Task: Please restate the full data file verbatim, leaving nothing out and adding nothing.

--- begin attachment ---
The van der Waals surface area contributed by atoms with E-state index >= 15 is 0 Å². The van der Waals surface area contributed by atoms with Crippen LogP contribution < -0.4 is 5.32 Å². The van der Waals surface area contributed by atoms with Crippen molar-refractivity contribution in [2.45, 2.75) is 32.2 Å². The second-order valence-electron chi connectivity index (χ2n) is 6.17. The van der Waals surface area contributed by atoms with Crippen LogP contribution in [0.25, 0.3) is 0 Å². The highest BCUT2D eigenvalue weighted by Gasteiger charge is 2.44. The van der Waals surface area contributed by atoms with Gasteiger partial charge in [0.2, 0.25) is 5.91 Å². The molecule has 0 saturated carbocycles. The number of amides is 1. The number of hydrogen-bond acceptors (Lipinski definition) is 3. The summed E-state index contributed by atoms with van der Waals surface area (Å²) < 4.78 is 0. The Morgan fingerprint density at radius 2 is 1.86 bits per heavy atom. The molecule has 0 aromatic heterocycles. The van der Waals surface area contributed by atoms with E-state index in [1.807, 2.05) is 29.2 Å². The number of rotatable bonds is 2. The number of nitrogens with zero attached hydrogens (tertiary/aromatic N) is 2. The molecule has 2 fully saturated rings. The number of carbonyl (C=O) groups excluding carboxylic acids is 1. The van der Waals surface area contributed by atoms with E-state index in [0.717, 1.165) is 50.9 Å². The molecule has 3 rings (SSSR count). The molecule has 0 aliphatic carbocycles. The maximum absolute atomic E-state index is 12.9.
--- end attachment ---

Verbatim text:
The van der Waals surface area contributed by atoms with E-state index >= 15 is 0 Å². The van der Waals surface area contributed by atoms with Crippen LogP contribution < -0.4 is 5.32 Å². The van der Waals surface area contributed by atoms with Crippen molar-refractivity contribution in [2.45, 2.75) is 32.2 Å². The second-order valence-electron chi connectivity index (χ2n) is 6.17. The van der Waals surface area contributed by atoms with Crippen LogP contribution in [0.25, 0.3) is 0 Å². The highest BCUT2D eigenvalue weighted by Gasteiger charge is 2.44. The van der Waals surface area contributed by atoms with Gasteiger partial charge in [0.2, 0.25) is 5.91 Å². The molecule has 0 saturated carbocycles. The number of amides is 1. The number of hydrogen-bond acceptors (Lipinski definition) is 3. The summed E-state index contributed by atoms with van der Waals surface area (Å²) < 4.78 is 0. The Morgan fingerprint density at radius 2 is 1.86 bits per heavy atom. The molecule has 0 aromatic heterocycles. The van der Waals surface area contributed by atoms with E-state index in [1.807, 2.05) is 29.2 Å². The number of rotatable bonds is 2. The number of nitrogens with zero attached hydrogens (tertiary/aromatic N) is 2. The molecule has 2 fully saturated rings. The number of carbonyl (C=O) groups excluding carboxylic acids is 1. The van der Waals surface area contributed by atoms with E-state index in [0.717, 1.165) is 50.9 Å². The molecule has 3 rings (SSSR count). The molecule has 0 aliphatic carbocycles. The maximum absolute atomic E-state index is 12.9.